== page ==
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Taha Merghoub, PhD
Associate Attending Biologist
Memorial Sloan Kettering Cancer Center
New York, New York
Goal: To improve response to immunotherapy in breast cancer patients.
Impact: Drs. Merghoub and Wolchok are pursuing strategies to harness the power of the immune system to treat breast cancer, including combination treatment approaches and vaccine development. Their work could advance the use of immune-based treatments in breast cancer patients.
What’s next: Having identified two classes of drugs that work by preventing immune surveillance of breast tumors, the team will now conduct laboratory and clinical studies to further test them alone and in combination to continue improving immune therapies.
Immunotherapy has been less effective in treating breast cancer patients compared to those with other types of cancer, such as melanoma and lung cancer. Drs. Merghoub and Wolchok are conducting several studies aimed at enhancing response to immunotherapy in patients with breast cancer and improve outcomes. Having shown promise in laboratory studies, some of these methods are now being tested in patients.
Full Research Summary
Research Area: Developing immunotherapy approaches in breast cancer.
Impact: Immunotherapy refers to a treatment strategy that utilizes the body’s immune defenses to fight off disease. A new class of immunotherapies called checkpoint inhibitors have been effective in patients with melanoma, lung and other cancer, but has not been very effective for most breast cancers. The BCRF research of Drs. Merghoub and Wolchok is focusing on both developing new immune-based strategies and improving response to existing immunotherapies in breast cancer.
Current Research: Drs. Merghoub and Wolchok are continuing ongoing laboratory and clinical studies aimed at identifying combination approaches to improve response to immune-based therapies in breast cancer.
What they’ve learned so far: Drs. Merghoub and Wolchok have made significant progress in their efforts including:
- Combining immune therapy with radiation therapy
- Targeted and inactivated immune suppressive cells called Tregs and myeloid suppressive cells
- Modulated tumor glucose consumption to improve immune therapies
What’s next: In the coming year, they will continue their efforts to optimize treatments that combine local radiation therapy and immune therapy. In addition, they are continuing work on drugs that block immune suppressive cells and a drug that affects tumor metabolism within the tumor microenvironment. They will be evaluating these drugs when combined with current immune therapies. Drs. Merghoub and Wolchok predict that their findings will inform the design of future clinical trials with these agents.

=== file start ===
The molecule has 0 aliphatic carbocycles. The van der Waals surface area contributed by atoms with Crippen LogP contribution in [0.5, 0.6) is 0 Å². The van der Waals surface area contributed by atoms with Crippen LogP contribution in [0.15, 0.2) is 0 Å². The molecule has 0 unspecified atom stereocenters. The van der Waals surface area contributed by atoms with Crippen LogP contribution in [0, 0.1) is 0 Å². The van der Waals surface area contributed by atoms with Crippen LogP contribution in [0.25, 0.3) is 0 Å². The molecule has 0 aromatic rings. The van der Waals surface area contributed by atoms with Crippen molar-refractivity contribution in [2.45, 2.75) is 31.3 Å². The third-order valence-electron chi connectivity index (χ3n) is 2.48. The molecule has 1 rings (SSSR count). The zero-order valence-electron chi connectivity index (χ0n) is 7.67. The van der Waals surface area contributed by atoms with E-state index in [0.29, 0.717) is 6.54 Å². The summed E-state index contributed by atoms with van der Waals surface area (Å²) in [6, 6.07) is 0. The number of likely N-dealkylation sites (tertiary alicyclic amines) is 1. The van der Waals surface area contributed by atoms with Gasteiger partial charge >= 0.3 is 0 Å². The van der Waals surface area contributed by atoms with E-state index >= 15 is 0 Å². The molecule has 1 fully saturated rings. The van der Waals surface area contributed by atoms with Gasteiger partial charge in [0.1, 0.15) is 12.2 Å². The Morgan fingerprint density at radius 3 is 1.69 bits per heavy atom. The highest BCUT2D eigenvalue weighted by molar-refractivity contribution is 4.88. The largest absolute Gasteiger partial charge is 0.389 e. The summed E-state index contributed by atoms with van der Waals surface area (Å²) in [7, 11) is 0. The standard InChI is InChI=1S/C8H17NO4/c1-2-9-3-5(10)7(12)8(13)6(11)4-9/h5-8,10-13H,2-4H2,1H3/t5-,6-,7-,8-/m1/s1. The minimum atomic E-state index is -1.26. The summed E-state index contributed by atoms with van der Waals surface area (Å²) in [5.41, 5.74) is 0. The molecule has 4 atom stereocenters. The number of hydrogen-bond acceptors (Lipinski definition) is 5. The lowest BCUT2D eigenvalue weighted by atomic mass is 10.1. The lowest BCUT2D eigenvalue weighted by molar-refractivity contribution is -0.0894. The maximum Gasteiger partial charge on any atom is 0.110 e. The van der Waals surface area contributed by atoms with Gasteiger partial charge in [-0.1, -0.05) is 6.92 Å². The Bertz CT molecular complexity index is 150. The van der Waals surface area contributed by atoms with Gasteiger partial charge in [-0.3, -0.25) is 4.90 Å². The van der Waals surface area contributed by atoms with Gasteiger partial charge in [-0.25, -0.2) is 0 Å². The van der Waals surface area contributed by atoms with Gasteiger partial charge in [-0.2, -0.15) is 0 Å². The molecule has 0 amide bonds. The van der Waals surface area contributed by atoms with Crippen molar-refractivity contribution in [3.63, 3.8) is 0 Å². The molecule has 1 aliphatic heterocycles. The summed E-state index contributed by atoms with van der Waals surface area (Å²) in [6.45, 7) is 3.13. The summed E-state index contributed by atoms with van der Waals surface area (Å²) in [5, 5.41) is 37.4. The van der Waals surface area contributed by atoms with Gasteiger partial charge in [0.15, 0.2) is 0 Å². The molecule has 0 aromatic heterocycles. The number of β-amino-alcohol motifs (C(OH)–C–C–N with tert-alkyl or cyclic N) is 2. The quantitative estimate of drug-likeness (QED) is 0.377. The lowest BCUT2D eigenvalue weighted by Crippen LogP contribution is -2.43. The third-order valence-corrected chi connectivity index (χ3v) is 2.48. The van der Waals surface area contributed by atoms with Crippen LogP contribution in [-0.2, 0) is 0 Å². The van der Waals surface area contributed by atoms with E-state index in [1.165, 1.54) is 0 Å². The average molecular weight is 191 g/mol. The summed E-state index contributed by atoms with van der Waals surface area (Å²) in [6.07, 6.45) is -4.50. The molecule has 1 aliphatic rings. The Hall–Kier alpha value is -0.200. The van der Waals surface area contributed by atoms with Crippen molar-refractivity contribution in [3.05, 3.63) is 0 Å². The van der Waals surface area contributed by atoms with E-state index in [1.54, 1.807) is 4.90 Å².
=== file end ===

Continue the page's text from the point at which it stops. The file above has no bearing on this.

Dr. Merghoub received his BA degree from University of Algiers, Algeria, and MS and PhD degrees with highest distinction from University of Paris, France. His thesis work focused on the study of genetic polymorphism in fetal hemoglobin gene in patients with sickle cell anemia and thalassemia. His findings provided insight to the correlation of genotypes and phenotypes in sickle cell anemia and thalassemia. After graduation, he pursued his postdoctoral research with Dr. Pier Paolo Pandolfi at MSKCC. He characterized the transcriptional properties of the Pokemon gene and its role during development. He also played an active role in the generation of laboratory models for acute promyelocytic leukemia, and furthered his knowledge and experience in genetics. Dr. Merghoub is a Senior Research Scientist in Dr. Wolchok’s lab and an associate lab member in the melanoma and immunotherapeutic service. His research projects investigate the pathogenesis and treatment of melanoma, and in part are directed at developing tools to study melanoma. These projects are heavily collaborative in nature, within the Wolchok lab and across different disciplines at MSKCC. Dr. Merghoub has been co-directing the scientific focus of the Wolchok lab.